Speaking during an on-demand webinar during Day One of Airmic Fest, experts from Lockton and Chubb discussed the rapidly hardening directors & officers (D&O) insurance market and the challenges this presents insurance buyers
Tuesday 22 September 2020
11:30: Session: D&O: Navigating the ‘perfect storm’
D&O insurance pricing was increasing well before the COVID-crisis, driven by worsening loss experience and restricted coverage - particularly in the US and Australian markets. Faced with such a challenging market, the workshop considered what practical steps could be taken to smooth the path to policy renewal.
Janet Edey, management liability manager UK and Ireland at Chubb noted the industry was experiencing challenging times, which “had not been made any easier” by the impact of COVID on the economy.
“Prior to this time, there had been a 16-year fall in D&O premiums, a gradual expansion of D&O cover over time and - just for a triple whammy - a rise in claims as well,” she said.
“It was no longer US-exposed companies dominating the large losses. The steepest increase in claims was for public companies without securities traded on US exchanges. So this triple whammy meant that insurers found that from around 2018 onwards, more premium was need to cover the exposure on their D&O books of business.
Factors driving securities class actions have also contributed to rising D&O claims, including the expansion of litigation funders within some markets, public sentiment surrounding issues such as climate change and diversity & inclusion as well as heightened regulatory scrutiny.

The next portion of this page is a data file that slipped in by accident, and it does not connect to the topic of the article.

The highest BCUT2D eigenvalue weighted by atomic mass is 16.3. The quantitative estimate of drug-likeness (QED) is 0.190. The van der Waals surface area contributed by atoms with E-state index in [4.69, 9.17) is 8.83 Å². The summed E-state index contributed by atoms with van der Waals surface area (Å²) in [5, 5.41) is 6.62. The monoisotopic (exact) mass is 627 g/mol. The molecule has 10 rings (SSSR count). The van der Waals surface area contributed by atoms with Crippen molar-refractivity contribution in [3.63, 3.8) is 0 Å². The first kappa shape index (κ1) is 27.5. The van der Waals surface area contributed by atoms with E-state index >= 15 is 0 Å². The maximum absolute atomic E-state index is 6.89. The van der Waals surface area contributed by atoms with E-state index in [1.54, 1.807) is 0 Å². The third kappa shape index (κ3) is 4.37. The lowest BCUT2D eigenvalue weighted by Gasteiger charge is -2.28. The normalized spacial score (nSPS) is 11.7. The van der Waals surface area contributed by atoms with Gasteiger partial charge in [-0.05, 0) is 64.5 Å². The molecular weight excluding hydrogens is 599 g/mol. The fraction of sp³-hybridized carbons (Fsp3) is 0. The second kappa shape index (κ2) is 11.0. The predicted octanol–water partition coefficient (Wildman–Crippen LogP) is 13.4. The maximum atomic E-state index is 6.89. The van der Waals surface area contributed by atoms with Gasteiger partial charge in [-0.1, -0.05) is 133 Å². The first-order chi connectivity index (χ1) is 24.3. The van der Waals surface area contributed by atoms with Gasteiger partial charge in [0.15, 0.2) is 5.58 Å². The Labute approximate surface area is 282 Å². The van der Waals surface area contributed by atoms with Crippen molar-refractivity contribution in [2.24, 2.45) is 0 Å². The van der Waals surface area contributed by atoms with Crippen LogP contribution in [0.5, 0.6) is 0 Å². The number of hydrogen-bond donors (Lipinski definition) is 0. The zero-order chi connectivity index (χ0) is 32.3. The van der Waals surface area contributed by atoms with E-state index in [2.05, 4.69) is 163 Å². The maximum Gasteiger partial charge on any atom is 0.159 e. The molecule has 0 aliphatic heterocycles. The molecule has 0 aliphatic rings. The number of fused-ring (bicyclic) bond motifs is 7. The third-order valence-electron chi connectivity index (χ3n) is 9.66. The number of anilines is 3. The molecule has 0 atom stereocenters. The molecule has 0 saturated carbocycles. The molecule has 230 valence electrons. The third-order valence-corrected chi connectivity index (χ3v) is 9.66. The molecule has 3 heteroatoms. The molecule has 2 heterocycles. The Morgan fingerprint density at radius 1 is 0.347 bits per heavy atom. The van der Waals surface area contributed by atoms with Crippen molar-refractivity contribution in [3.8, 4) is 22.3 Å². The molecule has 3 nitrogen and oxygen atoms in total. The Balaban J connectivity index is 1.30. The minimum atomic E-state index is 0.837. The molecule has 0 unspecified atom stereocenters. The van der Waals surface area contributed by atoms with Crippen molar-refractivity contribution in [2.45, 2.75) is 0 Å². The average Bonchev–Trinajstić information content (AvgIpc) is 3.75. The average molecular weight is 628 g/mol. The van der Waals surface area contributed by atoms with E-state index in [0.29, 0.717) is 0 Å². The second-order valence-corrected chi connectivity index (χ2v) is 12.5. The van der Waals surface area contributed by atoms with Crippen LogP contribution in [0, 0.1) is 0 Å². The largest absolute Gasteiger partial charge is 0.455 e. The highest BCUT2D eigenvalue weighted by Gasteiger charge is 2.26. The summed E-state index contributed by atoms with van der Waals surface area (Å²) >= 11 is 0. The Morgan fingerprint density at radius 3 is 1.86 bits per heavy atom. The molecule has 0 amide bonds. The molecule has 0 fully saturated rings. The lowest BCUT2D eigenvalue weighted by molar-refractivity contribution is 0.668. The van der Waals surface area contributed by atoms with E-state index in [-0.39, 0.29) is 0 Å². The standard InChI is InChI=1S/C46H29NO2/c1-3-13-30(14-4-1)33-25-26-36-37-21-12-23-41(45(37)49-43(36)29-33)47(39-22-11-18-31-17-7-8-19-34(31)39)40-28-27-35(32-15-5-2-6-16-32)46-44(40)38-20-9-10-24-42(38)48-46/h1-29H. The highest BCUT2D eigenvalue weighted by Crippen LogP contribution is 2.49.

“At this point I thought I’d seen it all,” she added. “And then unfortunately we get the pandemic. None of us could have anticipated this happening and frankly it has hit us all between the eyes and exacerbated the pre-pandemic hard market.”
Despite the growing costs associated with the coverage, the need for D&O insurance has not diminished. With the global economy heading into recession Edey acknowledged this would translate into more legal actions against company directors & officers. This is what is creating the ‘perfect storm’ within the D&O sector.
It is not all doom and gloom for risk and insurance managers, however, noted Michael Lea, a management liability executive at Lockton.
He described the Side A, B and C structure of D&O policies and explained this could enable insurance buyers to prioritise or ringfence limits such that they give companies the dedicated protection they need while also matching budgetary constraints.
“There are ways you can use your A side, B side, C side cover in order to tailor the coverage you buy and manage the cost of it,” said Lea. “For claims where the entity itself has been alleged to have breached securities laws, side C claims, it is possible to retain that or even co-insure it.”
“What we are seeing in certain circumstances at the moment is a 25% co-insurance which is applied to Side C claims and that is one area where you will get a pretty good reduction in premium for US listed companies to do that. This is one area where the insurer will give you a technical reduction in their rate if you are prepared to retain either the entity or the indemnification (reimbursement) risk.”
Captive insurers are another option in a hard market, allowing corporates can self-insure their side C exposures and only transfer the non-indemnifiable (side A) exposures to private insurers, explained Lea.
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